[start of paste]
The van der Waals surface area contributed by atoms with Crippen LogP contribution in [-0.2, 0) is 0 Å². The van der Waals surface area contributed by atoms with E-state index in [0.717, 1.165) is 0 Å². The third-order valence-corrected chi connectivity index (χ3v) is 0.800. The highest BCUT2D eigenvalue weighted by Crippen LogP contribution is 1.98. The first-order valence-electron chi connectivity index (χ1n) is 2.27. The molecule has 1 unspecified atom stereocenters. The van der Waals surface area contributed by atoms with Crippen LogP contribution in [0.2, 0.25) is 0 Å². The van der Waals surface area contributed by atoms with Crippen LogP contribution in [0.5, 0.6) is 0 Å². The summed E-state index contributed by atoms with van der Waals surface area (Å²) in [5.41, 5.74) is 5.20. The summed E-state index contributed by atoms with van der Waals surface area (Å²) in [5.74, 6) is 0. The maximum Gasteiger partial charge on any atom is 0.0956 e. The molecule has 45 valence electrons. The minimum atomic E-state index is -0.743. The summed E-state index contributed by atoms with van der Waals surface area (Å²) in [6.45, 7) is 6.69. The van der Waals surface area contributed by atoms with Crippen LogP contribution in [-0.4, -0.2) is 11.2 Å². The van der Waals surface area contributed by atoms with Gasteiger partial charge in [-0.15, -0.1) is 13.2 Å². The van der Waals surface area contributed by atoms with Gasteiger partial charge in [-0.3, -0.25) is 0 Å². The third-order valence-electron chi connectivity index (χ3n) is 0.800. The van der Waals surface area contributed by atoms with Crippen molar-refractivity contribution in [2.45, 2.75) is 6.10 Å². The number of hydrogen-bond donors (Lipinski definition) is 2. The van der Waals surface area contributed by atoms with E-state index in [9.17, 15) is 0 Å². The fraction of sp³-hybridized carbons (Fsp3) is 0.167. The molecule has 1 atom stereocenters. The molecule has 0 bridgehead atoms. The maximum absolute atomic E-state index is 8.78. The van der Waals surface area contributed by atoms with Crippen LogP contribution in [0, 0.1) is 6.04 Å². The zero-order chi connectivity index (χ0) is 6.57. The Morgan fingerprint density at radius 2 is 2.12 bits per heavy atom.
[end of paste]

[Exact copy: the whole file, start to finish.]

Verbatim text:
The van der Waals surface area contributed by atoms with Crippen LogP contribution in [-0.2, 0) is 0 Å². The van der Waals surface area contributed by atoms with E-state index in [0.717, 1.165) is 0 Å². The third-order valence-corrected chi connectivity index (χ3v) is 0.800. The highest BCUT2D eigenvalue weighted by Crippen LogP contribution is 1.98. The first-order valence-electron chi connectivity index (χ1n) is 2.27. The molecule has 1 unspecified atom stereocenters. The van der Waals surface area contributed by atoms with Crippen LogP contribution in [0.2, 0.25) is 0 Å². The van der Waals surface area contributed by atoms with Crippen LogP contribution in [0.5, 0.6) is 0 Å². The summed E-state index contributed by atoms with van der Waals surface area (Å²) in [5.41, 5.74) is 5.20. The summed E-state index contributed by atoms with van der Waals surface area (Å²) in [5.74, 6) is 0. The maximum Gasteiger partial charge on any atom is 0.0956 e. The molecule has 45 valence electrons. The minimum atomic E-state index is -0.743. The summed E-state index contributed by atoms with van der Waals surface area (Å²) in [6.45, 7) is 6.69. The van der Waals surface area contributed by atoms with Crippen LogP contribution in [-0.4, -0.2) is 11.2 Å². The van der Waals surface area contributed by atoms with Gasteiger partial charge in [-0.15, -0.1) is 13.2 Å². The van der Waals surface area contributed by atoms with Gasteiger partial charge in [-0.3, -0.25) is 0 Å². The third-order valence-electron chi connectivity index (χ3n) is 0.800. The van der Waals surface area contributed by atoms with Crippen molar-refractivity contribution in [2.45, 2.75) is 6.10 Å². The number of hydrogen-bond donors (Lipinski definition) is 2. The van der Waals surface area contributed by atoms with E-state index in [9.17, 15) is 0 Å². The fraction of sp³-hybridized carbons (Fsp3) is 0.167. The molecule has 1 atom stereocenters. The molecule has 0 bridgehead atoms. The maximum absolute atomic E-state index is 8.78. The van der Waals surface area contributed by atoms with Crippen LogP contribution in [0, 0.1) is 6.04 Å². The zero-order chi connectivity index (χ0) is 6.57. The Morgan fingerprint density at radius 2 is 2.12 bits per heavy atom.